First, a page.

Would You Follow the Rabbit Down the Hole?
Psychedelic drugs are not exactly new. Cultures around the world discovered them centuries ago, but their popularity seems to be on the increase once again.
Robin Carhart-Harris is head of Psychedelic Research at Imperial College London’s Centre for Neuropsychopharmacology. He is leading the charge in using psychedelics in the treatment of depression, primarily using Psilocybin. Funding has proven the limiting factor in his studies, with the major pharmaceutical giants viewing his research as potentially damaging to their reputations. No one wants to risk the inevitable linkage with hippies getting their kicks from an existential experience on depression meds.
Following a massive dose of these drugs, subjects related feelings of connectedness and a blissful oversight of a larger picture. They claimed to have lost a sense of themselves as individuals, gaining a lucid perspective of the human experience from afar. Carhart-Harris believes that it’s the very use of mystical terminology that give psychedelics such a bad name. If subjects’ feelings could be characterised in more scientific terms, then perhaps those funding bodies would be more open to expanding research grants. The problem remains, in explaining how a single dose of psychedelics can render anyone more politically liberal, less conservative and show a greater affinity towards their fellow man? I don’t think he will be garnering the support from our government.
Does Carhart-Harris suggest a hippy-trip available to all on the NHS? Nope. He staunchly sits on the fence to preserve his rigorous scientific credentials. He maintains that while psychedelics can illicit an existential Truth, the Truth can be realised via other means. He puts the value on obtaining Truth, rather than the promotion of drug use.
Yet again, we are sitting on the edge of another research dilemma. Scientists looking for spiritual Truth, under the guise of finding a pharmacological cure for mental illness. Didn’t Jefferson Airplane write a song about the very same thing?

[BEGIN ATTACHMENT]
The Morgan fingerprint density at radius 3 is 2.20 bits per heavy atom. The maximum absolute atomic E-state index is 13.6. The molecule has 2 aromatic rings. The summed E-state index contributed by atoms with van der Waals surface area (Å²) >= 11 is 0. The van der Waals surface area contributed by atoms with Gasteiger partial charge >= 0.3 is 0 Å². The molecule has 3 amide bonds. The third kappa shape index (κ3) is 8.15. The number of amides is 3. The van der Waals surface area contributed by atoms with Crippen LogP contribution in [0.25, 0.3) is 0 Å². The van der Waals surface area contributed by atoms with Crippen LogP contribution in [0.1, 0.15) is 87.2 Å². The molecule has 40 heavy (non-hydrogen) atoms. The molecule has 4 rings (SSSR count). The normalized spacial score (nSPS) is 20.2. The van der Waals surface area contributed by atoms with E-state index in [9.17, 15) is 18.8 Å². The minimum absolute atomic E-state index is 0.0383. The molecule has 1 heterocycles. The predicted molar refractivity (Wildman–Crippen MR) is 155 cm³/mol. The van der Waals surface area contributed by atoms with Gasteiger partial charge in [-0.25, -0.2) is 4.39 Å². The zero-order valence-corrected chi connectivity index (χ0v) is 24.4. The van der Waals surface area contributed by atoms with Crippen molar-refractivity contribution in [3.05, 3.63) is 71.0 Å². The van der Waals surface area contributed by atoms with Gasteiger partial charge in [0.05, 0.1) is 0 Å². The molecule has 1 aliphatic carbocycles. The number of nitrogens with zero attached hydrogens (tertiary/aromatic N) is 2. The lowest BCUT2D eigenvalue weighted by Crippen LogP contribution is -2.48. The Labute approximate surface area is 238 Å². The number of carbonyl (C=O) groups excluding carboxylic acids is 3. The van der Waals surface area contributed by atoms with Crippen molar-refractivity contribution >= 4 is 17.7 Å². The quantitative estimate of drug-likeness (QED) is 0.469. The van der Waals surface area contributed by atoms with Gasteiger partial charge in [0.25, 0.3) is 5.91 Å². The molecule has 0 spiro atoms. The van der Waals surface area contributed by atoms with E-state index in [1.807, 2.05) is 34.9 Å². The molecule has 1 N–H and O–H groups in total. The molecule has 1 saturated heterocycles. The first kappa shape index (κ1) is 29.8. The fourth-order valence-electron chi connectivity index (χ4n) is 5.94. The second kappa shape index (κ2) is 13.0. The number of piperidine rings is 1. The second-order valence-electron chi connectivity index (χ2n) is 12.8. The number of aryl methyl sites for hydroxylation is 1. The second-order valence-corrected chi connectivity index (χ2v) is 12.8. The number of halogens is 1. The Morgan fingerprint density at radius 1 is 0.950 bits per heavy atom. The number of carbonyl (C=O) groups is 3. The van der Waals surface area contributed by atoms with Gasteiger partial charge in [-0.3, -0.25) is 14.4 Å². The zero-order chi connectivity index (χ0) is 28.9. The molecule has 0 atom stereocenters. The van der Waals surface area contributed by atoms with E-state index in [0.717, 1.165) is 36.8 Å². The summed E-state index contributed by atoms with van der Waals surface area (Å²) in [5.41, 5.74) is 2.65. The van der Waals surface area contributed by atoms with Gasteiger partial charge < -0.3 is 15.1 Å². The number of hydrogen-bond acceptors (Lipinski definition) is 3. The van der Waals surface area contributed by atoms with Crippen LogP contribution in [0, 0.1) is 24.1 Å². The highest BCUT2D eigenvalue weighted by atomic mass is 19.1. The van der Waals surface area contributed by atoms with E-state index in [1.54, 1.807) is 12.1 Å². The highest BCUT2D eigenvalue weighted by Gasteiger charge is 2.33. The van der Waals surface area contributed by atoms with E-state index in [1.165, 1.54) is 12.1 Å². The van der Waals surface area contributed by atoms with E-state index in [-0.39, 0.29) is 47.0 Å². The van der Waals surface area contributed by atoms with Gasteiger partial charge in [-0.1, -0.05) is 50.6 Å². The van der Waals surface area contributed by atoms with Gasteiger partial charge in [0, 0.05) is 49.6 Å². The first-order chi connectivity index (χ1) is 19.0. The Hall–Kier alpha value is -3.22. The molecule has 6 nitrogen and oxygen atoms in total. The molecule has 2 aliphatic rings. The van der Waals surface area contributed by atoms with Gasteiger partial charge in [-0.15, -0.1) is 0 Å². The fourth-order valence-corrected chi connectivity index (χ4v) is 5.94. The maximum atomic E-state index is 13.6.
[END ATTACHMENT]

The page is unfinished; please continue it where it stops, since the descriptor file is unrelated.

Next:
The 1950’s and 60’s were laden with early experiments into psychedelics that led to an explosion of hippies campaigning to end war and ‘peace out, brother!’ Isn’t this just a case of history repeating itself? Trump et al, fueling the fires of international disharmony while liberal minded youths experiment in a greater togetherness. How will it be any different from last time? Fewer tragic deaths in combat? Certainly, but only for allied forces using unmanned weaponised tech. Those caught in the cross-hairs will still perish.
There has to be a way to stop the endless cycle of destruction. I, for one, don’t think it will be in the consumption of drugs, naturally derived or otherwise. Neither will it be in political campaigns until the systems are wholly freed from personal gain or commercial bias. It has to begin with a tidal shift in attitude. Not just in the west, where material gain reigns supreme. Nor in eastern philosophies where penury and suffering leads to enlightenment. There is a middle ground to be reached, but it requires an unbroken cascade of selflessness across the globe.
Somehow, I don’t think that will be feasible during my lifetime, but someone, somewhere has to begin.
Sam Nash is the author of the sci-fi conspiracy thriller, The Aurora Mandate. Release date TBA. You can find her at https://www.samnash.org or on Twitter @samnashauthor or Facebook.com/samnash.author.